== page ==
Editor’s note: Both readers and writers alike can benefit from the research that author Doug Lawrence is conducting on mental health mentoring. Here, he shares with us some of his findings, which you can read more about in his recent book release, You Are Not Alone.
by Doug Lawrence
When I look at the status of our mental health, I am deeply concerned about where we are today and where we might be in a couple of years. Research is very much focused on things from an academic perspective with very little, if any, attention being paid to the solutions that could turn things around.
When we look at the support structure for mental health, it is hard not to see a support structure that is failing. Our mental health is deteriorating, and yet we choose to ignore the problem. The number of situations where mental health has been compromised continues to increase. Tragic outcomes such as suicide are on the increase:
- More than 700,000 people die due to suicide every year.
- For every suicide there are many more people who attempt suicide. A prior suicide attempt is the single most important risk factor for suicide in the general population.
- Suicide is the fourth leading cause of death among 15–19-year-olds.
With society being infested with Covid-19, additional stressors are taking their toll on the mental health and mental wellbeing of so many. It doesn’t appear there will be any letup for a long period of time. This will impact families, communities, and organizations unless something can be done to alter the course. I am seeing an increase in depression, anxiety and stress, and the breakdown of the family structure as a result of these additional stressors.
Covid-19 and other stressors are taking their toll on the mental health and mental wellbeing of so many.
The need to be working from home and sharing what is typically family space with what has now become work space has added a complexity to the family structure that we have not had to deal with before. When we add to the equation the need to homeschool our children it is no wonder that stress levels have increased and mental health and wellbeing have deteriorated. The on again–off again need to be shifting from working at home to working back at the office has not made things easy for family members.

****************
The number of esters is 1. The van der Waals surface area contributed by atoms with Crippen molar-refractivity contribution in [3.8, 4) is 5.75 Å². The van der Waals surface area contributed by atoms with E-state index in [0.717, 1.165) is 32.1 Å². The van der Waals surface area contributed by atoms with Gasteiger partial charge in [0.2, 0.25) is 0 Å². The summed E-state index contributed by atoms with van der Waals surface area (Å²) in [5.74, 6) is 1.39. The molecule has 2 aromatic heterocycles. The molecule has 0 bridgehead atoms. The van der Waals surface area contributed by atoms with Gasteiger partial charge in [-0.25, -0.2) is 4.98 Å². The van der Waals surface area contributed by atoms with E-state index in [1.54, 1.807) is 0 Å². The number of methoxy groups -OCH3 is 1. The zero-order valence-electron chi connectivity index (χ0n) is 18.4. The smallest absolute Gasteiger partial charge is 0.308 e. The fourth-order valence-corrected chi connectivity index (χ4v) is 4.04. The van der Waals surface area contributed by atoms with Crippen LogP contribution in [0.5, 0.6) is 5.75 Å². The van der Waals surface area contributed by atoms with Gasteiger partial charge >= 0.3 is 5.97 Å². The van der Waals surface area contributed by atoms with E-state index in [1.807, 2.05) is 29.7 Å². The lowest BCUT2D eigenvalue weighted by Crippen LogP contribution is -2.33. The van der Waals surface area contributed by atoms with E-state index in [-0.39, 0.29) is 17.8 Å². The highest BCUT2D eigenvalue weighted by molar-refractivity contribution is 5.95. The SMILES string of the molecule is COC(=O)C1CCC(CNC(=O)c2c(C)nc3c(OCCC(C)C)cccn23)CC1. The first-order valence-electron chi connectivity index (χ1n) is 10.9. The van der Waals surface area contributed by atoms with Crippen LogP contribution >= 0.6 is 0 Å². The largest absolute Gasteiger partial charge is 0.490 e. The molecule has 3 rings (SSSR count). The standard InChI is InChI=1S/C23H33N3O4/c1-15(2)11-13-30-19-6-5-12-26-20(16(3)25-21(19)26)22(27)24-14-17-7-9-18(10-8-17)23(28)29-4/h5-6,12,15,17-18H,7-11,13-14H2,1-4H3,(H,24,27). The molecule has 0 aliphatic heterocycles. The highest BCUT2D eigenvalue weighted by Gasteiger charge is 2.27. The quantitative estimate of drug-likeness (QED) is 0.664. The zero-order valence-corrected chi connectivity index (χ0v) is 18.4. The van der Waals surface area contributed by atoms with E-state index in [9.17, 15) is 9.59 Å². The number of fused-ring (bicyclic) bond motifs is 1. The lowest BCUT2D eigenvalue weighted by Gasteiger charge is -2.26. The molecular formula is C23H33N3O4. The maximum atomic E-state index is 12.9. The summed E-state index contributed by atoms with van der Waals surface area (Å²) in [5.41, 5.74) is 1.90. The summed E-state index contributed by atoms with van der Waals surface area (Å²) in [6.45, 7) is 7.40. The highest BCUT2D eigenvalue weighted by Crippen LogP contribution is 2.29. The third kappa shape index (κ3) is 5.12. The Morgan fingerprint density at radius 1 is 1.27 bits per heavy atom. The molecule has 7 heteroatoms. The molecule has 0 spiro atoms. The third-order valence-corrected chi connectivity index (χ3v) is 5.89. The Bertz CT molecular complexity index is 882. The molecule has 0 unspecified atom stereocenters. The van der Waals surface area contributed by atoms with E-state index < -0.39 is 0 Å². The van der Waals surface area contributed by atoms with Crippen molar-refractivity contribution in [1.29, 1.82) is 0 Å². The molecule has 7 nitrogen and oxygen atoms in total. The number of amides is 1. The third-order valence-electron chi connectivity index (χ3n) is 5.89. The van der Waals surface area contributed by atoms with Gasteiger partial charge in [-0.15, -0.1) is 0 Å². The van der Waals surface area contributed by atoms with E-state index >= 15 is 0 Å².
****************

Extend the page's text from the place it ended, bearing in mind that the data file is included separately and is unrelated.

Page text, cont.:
Employees are not expressing concerns about job security, as they have demonstrated that they do not need to be in the office to do their work. The question then is whether or not this work could be outsourced and provided by someone outside of the organization. This has caused employees to leave their current places of employment and look elsewhere. Having said all of that, there is at this time a shortage of workers in some industries. This entire scenario has impacted the mental health of so many.
How do we address this? What can be done to make sure that the tragic outcomes mentioned earlier do not become the norm?
I have done considerable research on the topic of mental health and mentoring. As a result, I firmly believe that mentoring can in fact be a part of the support structure for mental health and mental wellbeing. Mentoring is a two-way, trusted relationship where the mentor and mentee both learn and grow together on a personal and professional basis. That trust is paramount to the success of the relationship. It is also important that the initial focus in the relationship be on the personal growth of the person that you are in a mentoring relationship with. That may include addressing self-esteem, self-confidence, self-worth, and self-doubt. Doing a quick “scan” at your initial meeting will help you determine the state of the relationship and what course of action is to be taken to help this person on their road to healing. Keep in mind that professional resources, such as counselors, psychologists, and psychiatrists may be required to assist along that road to healing.
As a mentor, you own the relationship, and need to be there to listen to and hear what your mentee is saying. Inside each and every conversation, there are hidden messages driven by trigger words that you need to be mindful of. If you are not present and actively listening and hearing, you will miss those trigger words. Trigger words guide us to where we are going next with the conversation.
My experience has shown that if I use proper Effective Mentoring skills, I can be a part of the support structure for mental health and provide a valuable, much-needed service for someone on the path to healing.
Doug Lawrence is the author of You Are Not Alone, and has been involved in the certification of mentors since 2009. He is the only person to hold a Certificate of Competence – Journey Mentor from the International Mentoring Community. Doug also served in the Royal Canadian Mounted Police for twenty-five years until 1999, attaining the rank of staff sergeant.
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